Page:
Is this the gene that really counts 0

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In the 1875 Gilbert and Sullivan musical romp, Trial By Jury the trial judge recalls the time when he was a poor struggling barrister. So desperate was he to get work that he courted the “elderly, ugly daughter” of a rich successful barrister and promised to marry her if her father threw some work his way.

The doting father assured his impecunious young colleague, “And a very nice girl you will find her! She may very well pass for 43 in the dusk with the light behind her.”

We of a certain age are reminded daily that our faces betray how we are ageing. Wrinkles are multiplying, lips are thinning, cheeks are sagging and the two creases that run from the sides of our noses to the edges of our mouths are deepening into ravines.

Now I am the first to admit that it has been some time since I was asked for proof of age in licensed premises but I like to think that, all things considered, I have managed to keep a reasonably pleasant appearance that has at least faint traces of my once boyish visage. I’m not Peter Pan but, then again, I’m not the hunchback of Notre Dame.

Why only the other day a perfect stranger expressed surprise at my fearless admission that I was 67; she had thought I wasn’t a day over 65. Yes, she was the new cleaning lady and may well have been trying to make a good first impression before even lifting the mop but I like to think that she was remarkably perceptive.

I think that the reason for this is that I haven’t got ‘It’. This ‘It’ is a million miles from the ‘It’ that legendary actresses, beginning with Clara Bow in the 1920s, had.

‘It’ is the gene that specifically affects the way us more mature folks look and ‘It’ has been discovered by scientists at the Erasmus Medical Centre in the Netherlands city of Rotterdam. They call it MC1R.

“This is the first gene we have found for perceived age and this single gene has an effect of two years,” said professor Manfred Kayser, adding, “We know there are others out there. We are just at the beginning.”

Of course, people age at different rates and lifestyle choices like smoking and exposure to harmful UV from sunlight have their effect but the genetics of looking old — or young — have so far proved elusive.

Professor Kayser and his team asked observers to estimate the ages of almost 3,000 people who had provided pictures of their faces and DNA. They found that people consistently rated women as being older than their years and men as being younger.

My observation is that proves that the cosmetics industry, overwhelmingly aimed at women, is a complete fraud while we chaps retain a certain youthful dignity whatever our ages.

The research team found variations in the MC1R gene were more common in those who looked old for their age. To check this finding, they repeated the experiment in the United Kingdom and got the same results.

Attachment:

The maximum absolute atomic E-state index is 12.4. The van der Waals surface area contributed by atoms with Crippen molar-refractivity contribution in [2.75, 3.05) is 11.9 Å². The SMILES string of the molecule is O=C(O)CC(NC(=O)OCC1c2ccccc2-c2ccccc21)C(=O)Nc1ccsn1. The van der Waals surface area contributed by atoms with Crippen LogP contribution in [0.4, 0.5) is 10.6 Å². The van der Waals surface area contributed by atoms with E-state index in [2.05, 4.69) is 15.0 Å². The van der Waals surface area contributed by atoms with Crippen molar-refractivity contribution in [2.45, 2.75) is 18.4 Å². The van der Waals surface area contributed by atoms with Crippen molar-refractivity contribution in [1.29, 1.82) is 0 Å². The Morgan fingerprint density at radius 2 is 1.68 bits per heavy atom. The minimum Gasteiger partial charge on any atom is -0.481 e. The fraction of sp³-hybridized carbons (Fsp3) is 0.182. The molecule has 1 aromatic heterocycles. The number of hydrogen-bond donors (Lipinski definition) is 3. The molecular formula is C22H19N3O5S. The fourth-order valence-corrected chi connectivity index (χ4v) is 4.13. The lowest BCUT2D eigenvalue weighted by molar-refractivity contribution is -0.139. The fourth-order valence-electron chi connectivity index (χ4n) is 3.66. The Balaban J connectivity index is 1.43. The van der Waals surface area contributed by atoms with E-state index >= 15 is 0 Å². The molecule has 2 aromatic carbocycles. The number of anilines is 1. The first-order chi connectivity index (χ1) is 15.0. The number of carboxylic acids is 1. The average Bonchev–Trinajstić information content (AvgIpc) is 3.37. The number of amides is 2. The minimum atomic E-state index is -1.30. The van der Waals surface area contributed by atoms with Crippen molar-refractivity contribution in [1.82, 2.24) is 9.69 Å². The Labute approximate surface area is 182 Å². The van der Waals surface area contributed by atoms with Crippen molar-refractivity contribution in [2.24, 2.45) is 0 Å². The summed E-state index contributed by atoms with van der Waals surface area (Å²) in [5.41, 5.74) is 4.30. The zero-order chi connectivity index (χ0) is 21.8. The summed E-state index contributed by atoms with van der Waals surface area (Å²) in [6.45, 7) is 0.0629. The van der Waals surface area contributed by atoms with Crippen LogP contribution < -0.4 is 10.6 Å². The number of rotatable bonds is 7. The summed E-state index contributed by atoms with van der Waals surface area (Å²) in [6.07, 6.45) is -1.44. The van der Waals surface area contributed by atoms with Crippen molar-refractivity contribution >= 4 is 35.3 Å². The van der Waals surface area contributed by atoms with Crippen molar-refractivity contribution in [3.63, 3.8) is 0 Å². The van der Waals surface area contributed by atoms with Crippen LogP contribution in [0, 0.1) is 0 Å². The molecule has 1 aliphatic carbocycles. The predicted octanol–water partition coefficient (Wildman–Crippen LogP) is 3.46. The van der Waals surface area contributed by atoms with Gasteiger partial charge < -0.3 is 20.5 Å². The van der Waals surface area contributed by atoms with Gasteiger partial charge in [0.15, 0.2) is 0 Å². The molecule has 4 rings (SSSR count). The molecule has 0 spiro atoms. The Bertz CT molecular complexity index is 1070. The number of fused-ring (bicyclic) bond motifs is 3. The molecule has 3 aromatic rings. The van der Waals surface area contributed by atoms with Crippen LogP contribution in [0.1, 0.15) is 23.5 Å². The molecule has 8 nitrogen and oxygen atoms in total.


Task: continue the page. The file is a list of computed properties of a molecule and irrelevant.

It seems that the MC1R gene which produces red hair is responsible for pale skin and with pale skin come more susceptibility to sun damage and wrinkles. However, professor Kayser, writing in the journal Current Biology claimed the effect of the gene remained even when skin colour, wrinkles and sun exposure was ruled out.

“There are two things we don’t know: what part of perceived age does it influence, and how does it do it,” he wrote.

The findings have provoked debate in the scientific community concerned with ageing and dermatology.

One killjoy, Dr Ian Jackson, a geneticist at Edinburgh University in the UK questioned the whole basis of the study; asking people to measure how old people look. “Are you really measuring the how old people look, or are you measuring the psychology of the observer?” he asked.

The professor of dermatology at Leeds University, UK also poured some cold water on the study saying, “It is true that MC1R does have many complex effects on skin cells, but I don’t think that the study establishes additional mechanisms. It mere suggests that the effects may not be all related to the sun.”

However, Dr Joao Pedro de Magalhaes from Liverpool University, UK was more supportive. He described the study as “fascinating”, adding “This could certainly open up new research directions for exploring clinical applications by targeting MC1R.”

Mark Twain once observed that wrinkles should merely indicate where smiles have been.

My shaving mirror this morning told me I must have been doing a lot of smiling recently.

How do you feel about getting older? Do you embrace your changing appearance?

Russell Grenning

Russell Grenning is a Brisbane-based former journalist and retired political adviser who began his career with the ABC in 1968 in Brisbane and subsequently worked on the Brisbane afternoon daily, "The Telegraph" and later as a columnist for "The Courier Mail" and "The Australian". He worked for a string of senior Ministers in the Federal, Victorian and Queensland Governments as well as in senior executive public relations positions, including Assistant Federal Director, Public Relations, for Australia Post, Public Relations Manager for the Queensland Department of Main Roads and Principal Adviser, Corporate Relations, for the Queensland Law Society.

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